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By the CyberRav—Rabbi Rafi Rank

Rabbi Rafi RankDear Cyber Rav,

I've read that some rabbis are paying "koved" (honor) to non-Jewish congregants.  They are offering "deepest gratitude" for those who are raising their children as Jews.  As intermarriage  rates continue to rise--and more intermarried families join congregations--some non-Orthodox rabbis are looking for ways to acknowledge the non-Jews in their midst.

Some choose to do their honoring during Rosh Hashanah or Yom Kippur services.  One rabbi chooses four non-Jewish spouses every year to stand on the bimah during the Yom Kippur service and read the story of a Righteous Gentile, a non-Jew who saved Jews during the Holocaust.

As a Conservative rabbi, how do you feel about this practice?  Do you know of any other rabbis who follow a similar practice?  Thanks for your input.

Interested in an Evolving Judaism


Dear Interested in an Evolving Judaism,

I have heard of colleagues who honor non-Jewish spouses for taking a principal role in raising their children Jewishly.  I wouldn't be surprised if a Conservative colleague, here and there, did, though I suspect the practice is not widespread within the Conservative Movement.

I understand why my colleagues might think this is a good idea, as raising Jewish children is a noble and welcome gesture on the part of the non-Jewish spouses, and in the very least, I sympathize with that sentiment.  Nevertheless, I don't think it’s a practice that helps the Jewish community much.

First, I try not to distinguish the non-Jewish spouses from other  parents but rather try to make them feel welcome as members of the community in spite of some restrictions that apply to them.

Secondly, the honor suggests that the community has no interest in their conversion, which is probably true though from a purely political perspective, is harmful to the Jewish future.  Our distaste for proselytization has cost us dearly and the price of our distaste will only increase over time.  Religious affiliation in western culture has diminished as a fate and strengthened as a choice.  Simply put, people increasingly feel empowered to choose what church they will belong to.  They do not necessarily allow an accident of birth to determine their religious future.  Until Jewish people begin to actively promote their Jewishness, non-Jews will continue to view them as apathetic and hence uninterested in Judaism as a religion.  Would you convert to a religion populated by people who seemed uncaring or uninvolved with their religion?  I wouldn't.  And, of course, we don't promote religion because of 2,000 years of baggage that would suggest that such proselytization is hurtful if not deadly.  But, this is no longer the Middle Ages.  No one is demanding: convert or die.  We would simply try to guide people who are either lost or searching for a legitimate way to connect with God and a community.  I would sooner honor the converts to Judaism than the non-Jews who raise their children Jewishly, though the latter group is certainly deserving of our respect and admiration.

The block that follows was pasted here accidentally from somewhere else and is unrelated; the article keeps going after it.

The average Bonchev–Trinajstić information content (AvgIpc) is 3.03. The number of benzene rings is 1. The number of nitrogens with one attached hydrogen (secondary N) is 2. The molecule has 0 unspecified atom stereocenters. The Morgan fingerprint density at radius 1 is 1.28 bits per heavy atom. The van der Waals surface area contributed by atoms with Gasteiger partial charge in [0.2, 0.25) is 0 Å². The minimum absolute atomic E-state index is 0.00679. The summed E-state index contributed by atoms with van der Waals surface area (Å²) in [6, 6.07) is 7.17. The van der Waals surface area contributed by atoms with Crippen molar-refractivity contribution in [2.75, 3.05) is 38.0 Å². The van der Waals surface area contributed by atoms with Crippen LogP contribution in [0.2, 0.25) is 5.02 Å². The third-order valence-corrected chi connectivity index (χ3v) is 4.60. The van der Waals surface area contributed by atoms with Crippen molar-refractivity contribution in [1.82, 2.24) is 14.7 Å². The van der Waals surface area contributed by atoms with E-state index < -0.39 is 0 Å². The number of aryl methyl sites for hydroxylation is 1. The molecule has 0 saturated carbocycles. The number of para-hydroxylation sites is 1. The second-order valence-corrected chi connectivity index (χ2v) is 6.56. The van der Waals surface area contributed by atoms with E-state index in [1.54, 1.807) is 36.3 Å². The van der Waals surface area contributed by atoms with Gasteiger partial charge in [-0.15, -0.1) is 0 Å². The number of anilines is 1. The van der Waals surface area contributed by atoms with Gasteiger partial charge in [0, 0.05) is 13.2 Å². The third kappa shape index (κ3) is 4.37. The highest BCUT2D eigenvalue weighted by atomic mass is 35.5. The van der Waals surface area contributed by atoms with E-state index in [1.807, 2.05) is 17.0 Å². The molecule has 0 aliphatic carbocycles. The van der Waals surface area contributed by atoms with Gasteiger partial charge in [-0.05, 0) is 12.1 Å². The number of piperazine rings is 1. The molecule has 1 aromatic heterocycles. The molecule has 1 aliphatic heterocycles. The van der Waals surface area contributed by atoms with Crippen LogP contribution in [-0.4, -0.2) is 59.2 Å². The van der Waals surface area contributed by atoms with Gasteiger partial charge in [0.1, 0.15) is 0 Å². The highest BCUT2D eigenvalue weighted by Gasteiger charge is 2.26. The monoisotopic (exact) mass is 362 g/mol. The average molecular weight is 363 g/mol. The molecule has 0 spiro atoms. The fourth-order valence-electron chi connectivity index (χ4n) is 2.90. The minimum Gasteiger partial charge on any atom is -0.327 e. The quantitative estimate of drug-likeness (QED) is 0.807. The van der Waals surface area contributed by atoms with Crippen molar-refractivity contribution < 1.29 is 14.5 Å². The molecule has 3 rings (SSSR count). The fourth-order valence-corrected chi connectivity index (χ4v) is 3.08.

Finally, and perhaps this is less germane but I think it important all the same, having dedicated non-Jews read stories about righteous gentiles as if to suggest that what they are doing is on a par with righteous gentiles of the Holocaust strikes me as distasteful.  Righteous gentiles acted at the risk of their very lives, and some, indeed, lost their lives.  Our non-Jewish members are hardly doing that.  But this detail is more a criticism of the rite than the rightness of what the rabbis are trying to do by honoring the non-Jews.

When I ask Jews if they have asked their non-Jewish son-in-law, daughter-in-law, husband, wife, etc., about the possibility of converting, I almost always get a wishy-washy answer--a little, not so much, once we talked about it, not really, it's too personal, etc.  Imagine asking a real estate agent if they spoke to the customer about buying a house and the agent answers-- a little, not so much, once we talked about it, not really, it's too personal, etc.  Of course, you don't hear that from real estate agents because real estate agents really want to sell the house so they are going to be a bit more assertive and even aggressive.  Not so Jews when it comes to Judaism.  We would sooner sell a house than a spiritual/ethical/communal system that has endured for 3,000 years--and that's a problem, a very big problem.

So, in the end, I understand what my colleagues are doing but it is a short term answer to a long term problem.  They are doing it out of the gooodness of their hearts, but I disagree with the approach.  There is place for non-Jews in Conservative synagogues, and they are deserving of our admiration, and they should know that we would love for them to enter the covenant of Abraham and officially throw their destiny with the Jewish people and our God.

Have a great Thanksgiving!

Rabbi Rafi Rank

The Cyber Rav

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